WASHINGTON, June 30- An Oklahoma woman who was injured when an earthquake rocked her home in 2011 can sue oil companies for damages, the state's highest court ruled on Tuesday, opening the door to other potential lawsuits against the state's energy companies. Oklahoma, home to major energy companies including Chesapeake Energy Corp., Devon Energy Corp., and...» Read More
The company is making a serious mistake by being so secretive about the true nature of it capital needs.
Some of BP’s other trading partners, or counterparties, are asking for letters of credit from banks to guarantee that BP will make good on future trading debts, says one of the people familiar with the matter.
While oil companies have spent billions of dollars to drill deeper and farther out to sea, relatively little money and research have gone into finding new, improved ways to respond to oil spills in deepsea conditions like those in the Gulf of Mexico.
The first tropical depression of the Atlantic 2010 hurricane season has formed in the Western Caribbean, but it is unclear if it will pass over the massive oil spill in the Gulf of Mexico.
It soon became clear that the “risk factors” section of the documents, in which BP would lay out the perceived risks to its bondholders, was too delicate an explanation to rush, says one of the people familiar with the matter, and the company realized it would likely need at least another week to finish the prospectus.
One of the major topics of conversation at the just-concluded economic forum in St. Petersburg, Russia, was energy, specifically oil and the situation in the Gulf. That’s not surprising, as Russia is very rich in oil, natural gas and other commodities.
The threat of a trade war between the US and China is greatly reduced. The move should help combat Chinese inflation a little by making imports less expensive. The only major country the Chinese have a trade surplus with is the US. Exporters to China should still see better trade as the richer currency buys more.
“Investors in BP should know that there’s now an alternative to the litigation system in place,” Kenneth Feinberg said in a telephone interview with CNBC Sunday afternoon. “I think that’s a really helpful sign if you’re an investor.”
All eyes in Washington, Wall Street and Main Street were turned on the Congressional show trial featuring beleaguered BP CEO Tony Hayward yesterday. Hayward was a disaster. He played dumb. He stonewalled. And he never got honest about BP's colossal failure of human judgment that caused this catastrophe. But folks, seriously, what did you expect?
BP executives met in London Friday with investment bankers to discuss a likely bond offering as early as Tuesday, according to a source familiar with the matter.
The Obama administration's six-month moratorium on oil drilling could benefit BP, John Kingston, director of oil at Platts, a provider of energy information, told CNBC.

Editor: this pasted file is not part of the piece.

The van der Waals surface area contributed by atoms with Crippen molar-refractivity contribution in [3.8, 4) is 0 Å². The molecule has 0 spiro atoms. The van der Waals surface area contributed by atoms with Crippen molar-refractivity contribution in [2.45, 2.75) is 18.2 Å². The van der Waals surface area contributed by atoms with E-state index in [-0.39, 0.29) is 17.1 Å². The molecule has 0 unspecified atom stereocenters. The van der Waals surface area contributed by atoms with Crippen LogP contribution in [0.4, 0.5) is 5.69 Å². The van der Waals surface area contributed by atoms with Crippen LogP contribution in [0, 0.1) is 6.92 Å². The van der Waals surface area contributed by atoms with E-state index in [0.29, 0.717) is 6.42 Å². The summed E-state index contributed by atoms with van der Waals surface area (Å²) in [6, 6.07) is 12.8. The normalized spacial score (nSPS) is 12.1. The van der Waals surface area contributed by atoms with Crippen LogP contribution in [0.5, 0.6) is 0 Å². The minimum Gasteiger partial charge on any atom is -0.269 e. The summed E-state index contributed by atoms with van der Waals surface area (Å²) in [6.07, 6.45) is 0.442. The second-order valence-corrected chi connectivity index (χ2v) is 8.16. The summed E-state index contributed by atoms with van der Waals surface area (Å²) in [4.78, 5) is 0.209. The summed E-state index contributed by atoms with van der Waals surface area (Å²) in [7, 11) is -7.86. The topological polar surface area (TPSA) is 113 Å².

Some on Wall Street are saying that BP may have to pay lenders as much as 2.5 percent more than it typically does on similar bond issues. What does this mean for BP stock and investors?
Gulf oil spill victims should file a claim as soon as possible, Ken Feinberg, head of the $20 Billion Fund to help victims said Thursday.
As I continue my week here on the Gulf Coast of Florida, I hear more and more real and anecdotal stories of contract cancellations for new home purchases and second homeowners walking away. There is no question that while oil has barely brushed the beaches here in Pensacola, the place is awash in fear. Fear and real estate are like, well, oil and water; they don't mix well.
Estimates show that the civil fine for the escaping oil alone could be $280 million a day, but criminal penalties, if imposed, could cause the costs to balloon still further. The NYT reports.
Forgive my silence on the blog for the past two days, but I've been in beastly hot Pensacola, Florida, preparing stories on mortgage mediation, and, of course, oil. President Obama dropped by the beach yesterday to talk to some local folks, while I spent the day in empty beach front mansions and empty ocean-view condos.
Sadly, President Obama, by persistently scolding BP and using inflammatory rhetoric, has done little to improve BP’s efforts to cap the well and mitigate the damage, or to foster effective cooperation between federal and state agencies that could improve those efforts.
Tests confirmed that some toxic compounds that would evaporate in a shallow-water spill are instead spreading, just as President Obama plans his fourth trip to the region. The NYT reports.
With no consensus among experts on how much oil is pouring from the wellhead, it is hard, if not impossible, to assess the containment cap’s effectiveness. The NYT reports.
As officials reported a gradual increase in the amount of oil being captured from a spewing wellhead at the bottom of the Gulf of Mexico on Monday, BP said it plans to replace the cap collecting the crude with a slightly bigger device next month.